Next, Orange (6). It's another in the "Don't let a mobile phone ruin your movie" campaign. I love this. Very funny, very clever. Well written and directed. I'm sure Pascoe will agree.

The last ad is for Wonderbra (1). You can watch it on its website www.sexysciencebydita.com. Typed it in yet? It's there, under the heading "The Science of Sexy". I can't imagine it took them long to think of this plot. Dita Von Teese plays a scientist who takes her clothes off (as they do), lets her hair down, then lifts her boobs up. Hmm, a difficult one to judge. As a creative director, I'd have to say the idea isn't great, but as a bloke - well, I've had tougher jobs to do. I really can't see Pascoe going for this one.

Right, enough from me. Let's see what the lady herself thinks.

CONSUMER - Pascoe, receptionist, Abbott Mead Vickers BBDO

When they first asked me to do this, I have to admit that I wasn't overly keen. I wondered if anyone would be interested in my point of view. Having worked as a receptionist at the largest agency in town for 20 years, I love the industry and I've certainly seen a lot of ads, but how much have I really learnt about advertising?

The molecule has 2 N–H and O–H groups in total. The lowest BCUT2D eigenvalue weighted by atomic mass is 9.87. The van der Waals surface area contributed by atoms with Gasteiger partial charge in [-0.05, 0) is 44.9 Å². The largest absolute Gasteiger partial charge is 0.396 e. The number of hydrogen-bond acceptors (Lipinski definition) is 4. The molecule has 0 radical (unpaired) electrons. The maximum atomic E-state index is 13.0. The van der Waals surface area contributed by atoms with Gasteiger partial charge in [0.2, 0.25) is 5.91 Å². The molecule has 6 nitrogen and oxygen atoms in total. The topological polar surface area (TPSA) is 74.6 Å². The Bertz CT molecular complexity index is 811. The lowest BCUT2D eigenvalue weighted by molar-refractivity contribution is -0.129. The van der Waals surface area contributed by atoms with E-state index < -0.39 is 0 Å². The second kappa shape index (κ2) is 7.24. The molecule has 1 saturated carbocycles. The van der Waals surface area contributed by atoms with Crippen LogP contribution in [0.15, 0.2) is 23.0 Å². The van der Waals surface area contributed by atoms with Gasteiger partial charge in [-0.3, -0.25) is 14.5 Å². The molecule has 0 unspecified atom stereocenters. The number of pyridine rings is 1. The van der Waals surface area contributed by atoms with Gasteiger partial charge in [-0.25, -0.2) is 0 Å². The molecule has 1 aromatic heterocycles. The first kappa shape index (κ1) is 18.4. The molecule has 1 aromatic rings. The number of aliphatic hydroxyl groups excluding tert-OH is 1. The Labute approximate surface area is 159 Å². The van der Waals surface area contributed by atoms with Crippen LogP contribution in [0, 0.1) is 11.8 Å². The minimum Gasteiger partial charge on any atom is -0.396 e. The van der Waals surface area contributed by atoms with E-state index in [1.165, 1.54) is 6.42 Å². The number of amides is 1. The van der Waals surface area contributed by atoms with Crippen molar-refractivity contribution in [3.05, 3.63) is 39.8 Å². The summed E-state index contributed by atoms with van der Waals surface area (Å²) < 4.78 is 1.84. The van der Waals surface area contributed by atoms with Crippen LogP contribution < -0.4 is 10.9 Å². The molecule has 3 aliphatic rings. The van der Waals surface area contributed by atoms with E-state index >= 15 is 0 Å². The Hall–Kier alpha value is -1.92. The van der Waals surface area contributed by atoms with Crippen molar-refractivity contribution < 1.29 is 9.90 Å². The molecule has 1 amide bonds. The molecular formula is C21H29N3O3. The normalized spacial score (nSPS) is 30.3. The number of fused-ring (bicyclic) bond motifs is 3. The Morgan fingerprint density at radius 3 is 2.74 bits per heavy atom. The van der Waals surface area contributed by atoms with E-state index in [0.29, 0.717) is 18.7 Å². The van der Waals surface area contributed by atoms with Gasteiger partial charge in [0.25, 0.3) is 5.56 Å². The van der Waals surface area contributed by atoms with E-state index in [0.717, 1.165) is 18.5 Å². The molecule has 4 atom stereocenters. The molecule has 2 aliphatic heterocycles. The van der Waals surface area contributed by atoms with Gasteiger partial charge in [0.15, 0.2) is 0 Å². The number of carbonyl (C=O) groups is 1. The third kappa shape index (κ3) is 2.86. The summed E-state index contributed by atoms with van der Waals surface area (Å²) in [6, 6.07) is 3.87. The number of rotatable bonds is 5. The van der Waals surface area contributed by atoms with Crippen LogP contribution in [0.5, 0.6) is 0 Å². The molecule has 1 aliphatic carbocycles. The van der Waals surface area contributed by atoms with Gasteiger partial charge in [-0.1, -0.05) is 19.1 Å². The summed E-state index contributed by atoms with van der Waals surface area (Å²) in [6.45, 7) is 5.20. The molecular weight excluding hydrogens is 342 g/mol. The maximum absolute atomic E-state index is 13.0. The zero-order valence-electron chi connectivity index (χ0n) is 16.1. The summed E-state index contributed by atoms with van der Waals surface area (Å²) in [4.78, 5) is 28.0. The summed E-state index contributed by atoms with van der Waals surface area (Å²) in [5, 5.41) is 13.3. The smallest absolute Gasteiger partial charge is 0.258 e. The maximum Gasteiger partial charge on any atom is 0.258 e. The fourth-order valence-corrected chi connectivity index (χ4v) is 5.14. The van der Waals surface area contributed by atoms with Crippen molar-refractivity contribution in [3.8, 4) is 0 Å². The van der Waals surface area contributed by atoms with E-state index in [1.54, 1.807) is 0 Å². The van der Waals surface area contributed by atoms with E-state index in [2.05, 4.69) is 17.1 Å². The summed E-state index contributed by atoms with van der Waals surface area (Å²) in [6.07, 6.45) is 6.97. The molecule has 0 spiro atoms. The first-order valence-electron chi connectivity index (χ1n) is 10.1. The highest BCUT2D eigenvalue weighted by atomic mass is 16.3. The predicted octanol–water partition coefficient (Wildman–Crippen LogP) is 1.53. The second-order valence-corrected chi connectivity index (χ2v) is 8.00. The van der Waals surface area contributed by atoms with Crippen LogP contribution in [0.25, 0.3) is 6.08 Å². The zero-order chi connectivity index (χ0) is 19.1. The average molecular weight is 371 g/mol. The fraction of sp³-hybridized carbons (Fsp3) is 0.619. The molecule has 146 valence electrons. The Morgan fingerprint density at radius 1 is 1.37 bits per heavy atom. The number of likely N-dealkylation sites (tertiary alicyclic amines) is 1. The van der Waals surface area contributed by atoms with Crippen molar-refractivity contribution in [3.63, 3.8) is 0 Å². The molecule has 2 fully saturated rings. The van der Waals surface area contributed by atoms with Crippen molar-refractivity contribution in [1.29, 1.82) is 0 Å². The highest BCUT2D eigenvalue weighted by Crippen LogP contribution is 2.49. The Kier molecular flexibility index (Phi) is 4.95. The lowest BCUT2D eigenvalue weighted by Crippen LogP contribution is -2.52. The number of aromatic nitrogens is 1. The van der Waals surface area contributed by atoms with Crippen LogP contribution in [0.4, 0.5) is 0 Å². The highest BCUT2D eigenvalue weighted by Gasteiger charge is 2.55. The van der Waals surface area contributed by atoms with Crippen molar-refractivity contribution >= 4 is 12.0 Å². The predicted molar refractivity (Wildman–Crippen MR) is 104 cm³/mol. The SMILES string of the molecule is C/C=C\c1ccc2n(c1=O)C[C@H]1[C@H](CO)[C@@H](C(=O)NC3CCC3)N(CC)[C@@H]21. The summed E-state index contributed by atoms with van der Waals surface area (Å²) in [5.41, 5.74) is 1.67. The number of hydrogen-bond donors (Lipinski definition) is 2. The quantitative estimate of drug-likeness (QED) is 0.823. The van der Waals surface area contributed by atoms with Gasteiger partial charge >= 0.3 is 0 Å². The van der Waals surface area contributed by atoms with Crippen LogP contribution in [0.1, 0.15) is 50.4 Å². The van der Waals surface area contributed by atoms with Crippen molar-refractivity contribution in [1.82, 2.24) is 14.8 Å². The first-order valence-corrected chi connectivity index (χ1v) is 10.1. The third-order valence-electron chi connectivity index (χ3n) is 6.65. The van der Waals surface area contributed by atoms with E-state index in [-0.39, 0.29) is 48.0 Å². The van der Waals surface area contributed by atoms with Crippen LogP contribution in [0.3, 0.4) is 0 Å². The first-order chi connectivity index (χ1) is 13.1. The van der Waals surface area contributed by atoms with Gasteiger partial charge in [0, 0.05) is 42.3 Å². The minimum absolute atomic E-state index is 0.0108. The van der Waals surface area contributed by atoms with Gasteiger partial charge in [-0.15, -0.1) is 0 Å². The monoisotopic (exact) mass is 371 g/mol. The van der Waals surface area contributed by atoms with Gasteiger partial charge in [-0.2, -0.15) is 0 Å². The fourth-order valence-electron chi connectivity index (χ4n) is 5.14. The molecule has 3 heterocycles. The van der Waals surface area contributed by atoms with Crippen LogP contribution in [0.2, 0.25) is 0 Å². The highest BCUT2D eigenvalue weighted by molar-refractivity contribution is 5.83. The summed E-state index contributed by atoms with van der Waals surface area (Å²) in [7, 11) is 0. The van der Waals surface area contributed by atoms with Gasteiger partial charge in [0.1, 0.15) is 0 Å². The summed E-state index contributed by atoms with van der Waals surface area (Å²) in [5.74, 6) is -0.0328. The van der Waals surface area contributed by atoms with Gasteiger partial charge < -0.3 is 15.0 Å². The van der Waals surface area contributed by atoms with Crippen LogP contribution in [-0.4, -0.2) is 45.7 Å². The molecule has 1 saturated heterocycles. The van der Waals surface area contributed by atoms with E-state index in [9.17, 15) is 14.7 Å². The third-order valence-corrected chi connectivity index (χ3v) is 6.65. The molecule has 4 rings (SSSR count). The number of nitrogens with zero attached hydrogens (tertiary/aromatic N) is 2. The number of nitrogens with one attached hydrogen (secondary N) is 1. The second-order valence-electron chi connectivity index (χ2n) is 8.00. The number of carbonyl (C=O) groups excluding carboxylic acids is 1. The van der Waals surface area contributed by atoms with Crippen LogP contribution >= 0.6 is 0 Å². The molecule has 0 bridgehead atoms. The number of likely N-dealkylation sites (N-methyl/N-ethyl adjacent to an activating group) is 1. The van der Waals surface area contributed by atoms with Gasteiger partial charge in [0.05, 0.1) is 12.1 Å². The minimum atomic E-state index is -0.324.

Eventually I decided that the best way to approach this was to write my point of view as a consumer, because, after all, that's what I am.

The first ad I watched was for the NSPCC (3). It's a subject that is close to my heart and I have always enjoyed their campaigns, even if they have been a little difficult to watch. Although I missed the fact that the butterfly wings were ears, which was the whole point of the ad, the film was tender and the music was lovely and I would definitely donate to the cause.